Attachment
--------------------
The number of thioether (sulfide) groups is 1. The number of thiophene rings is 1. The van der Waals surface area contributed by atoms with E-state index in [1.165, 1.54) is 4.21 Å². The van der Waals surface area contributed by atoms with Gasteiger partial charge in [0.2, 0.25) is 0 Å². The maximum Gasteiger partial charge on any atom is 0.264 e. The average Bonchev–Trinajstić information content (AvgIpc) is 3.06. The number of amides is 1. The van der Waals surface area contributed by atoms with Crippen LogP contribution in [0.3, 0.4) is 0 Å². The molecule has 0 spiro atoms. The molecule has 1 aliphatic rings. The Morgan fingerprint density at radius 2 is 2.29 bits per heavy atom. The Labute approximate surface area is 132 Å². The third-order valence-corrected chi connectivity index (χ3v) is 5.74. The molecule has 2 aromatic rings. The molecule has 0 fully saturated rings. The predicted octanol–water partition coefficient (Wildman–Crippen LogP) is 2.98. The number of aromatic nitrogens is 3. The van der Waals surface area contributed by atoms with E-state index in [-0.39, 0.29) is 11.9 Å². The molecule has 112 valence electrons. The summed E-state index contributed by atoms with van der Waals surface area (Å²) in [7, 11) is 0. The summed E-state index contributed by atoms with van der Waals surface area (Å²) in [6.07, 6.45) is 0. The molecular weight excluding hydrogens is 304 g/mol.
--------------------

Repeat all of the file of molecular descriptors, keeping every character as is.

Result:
The number of thioether (sulfide) groups is 1. The number of thiophene rings is 1. The van der Waals surface area contributed by atoms with E-state index in [1.165, 1.54) is 4.21 Å². The van der Waals surface area contributed by atoms with Gasteiger partial charge in [0.2, 0.25) is 0 Å². The maximum Gasteiger partial charge on any atom is 0.264 e. The average Bonchev–Trinajstić information content (AvgIpc) is 3.06. The number of amides is 1. The van der Waals surface area contributed by atoms with Crippen LogP contribution in [0.3, 0.4) is 0 Å². The molecule has 0 spiro atoms. The molecule has 1 aliphatic rings. The Morgan fingerprint density at radius 2 is 2.29 bits per heavy atom. The Labute approximate surface area is 132 Å². The third-order valence-corrected chi connectivity index (χ3v) is 5.74. The molecule has 2 aromatic rings. The molecule has 0 fully saturated rings. The predicted octanol–water partition coefficient (Wildman–Crippen LogP) is 2.98. The number of aromatic nitrogens is 3. The van der Waals surface area contributed by atoms with E-state index in [-0.39, 0.29) is 11.9 Å². The molecule has 112 valence electrons. The summed E-state index contributed by atoms with van der Waals surface area (Å²) in [7, 11) is 0. The summed E-state index contributed by atoms with van der Waals surface area (Å²) in [6.07, 6.45) is 0. The molecular weight excluding hydrogens is 304 g/mol.